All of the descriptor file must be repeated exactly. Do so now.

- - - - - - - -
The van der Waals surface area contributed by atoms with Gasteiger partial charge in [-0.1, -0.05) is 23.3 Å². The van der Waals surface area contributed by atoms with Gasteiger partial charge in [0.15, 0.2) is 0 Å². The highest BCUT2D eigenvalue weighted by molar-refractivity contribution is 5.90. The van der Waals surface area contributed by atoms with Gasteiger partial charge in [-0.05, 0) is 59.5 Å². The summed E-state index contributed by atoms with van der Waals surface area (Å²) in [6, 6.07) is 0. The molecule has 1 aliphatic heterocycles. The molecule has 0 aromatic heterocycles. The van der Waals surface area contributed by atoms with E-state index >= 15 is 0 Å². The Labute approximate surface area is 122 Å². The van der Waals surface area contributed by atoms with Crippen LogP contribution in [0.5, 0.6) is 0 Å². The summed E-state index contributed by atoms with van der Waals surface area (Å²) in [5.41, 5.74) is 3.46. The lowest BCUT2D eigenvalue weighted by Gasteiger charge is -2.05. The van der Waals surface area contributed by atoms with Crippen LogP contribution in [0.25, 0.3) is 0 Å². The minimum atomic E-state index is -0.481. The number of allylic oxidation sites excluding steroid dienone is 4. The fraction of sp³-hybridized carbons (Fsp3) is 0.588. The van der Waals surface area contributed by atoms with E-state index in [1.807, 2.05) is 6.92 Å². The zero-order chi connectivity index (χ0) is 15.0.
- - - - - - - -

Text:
The van der Waals surface area contributed by atoms with Gasteiger partial charge in [-0.1, -0.05) is 23.3 Å². The van der Waals surface area contributed by atoms with Gasteiger partial charge in [0.15, 0.2) is 0 Å². The highest BCUT2D eigenvalue weighted by molar-refractivity contribution is 5.90. The van der Waals surface area contributed by atoms with Gasteiger partial charge in [-0.05, 0) is 59.5 Å². The summed E-state index contributed by atoms with van der Waals surface area (Å²) in [6, 6.07) is 0. The molecule has 1 aliphatic heterocycles. The molecule has 0 aromatic heterocycles. The van der Waals surface area contributed by atoms with E-state index >= 15 is 0 Å². The Labute approximate surface area is 122 Å². The van der Waals surface area contributed by atoms with Crippen LogP contribution in [0.5, 0.6) is 0 Å². The summed E-state index contributed by atoms with van der Waals surface area (Å²) in [5.41, 5.74) is 3.46. The lowest BCUT2D eigenvalue weighted by Gasteiger charge is -2.05. The van der Waals surface area contributed by atoms with Crippen LogP contribution in [0.25, 0.3) is 0 Å². The minimum atomic E-state index is -0.481. The number of allylic oxidation sites excluding steroid dienone is 4. The fraction of sp³-hybridized carbons (Fsp3) is 0.588. The van der Waals surface area contributed by atoms with E-state index in [1.807, 2.05) is 6.92 Å². The zero-order chi connectivity index (χ0) is 15.0.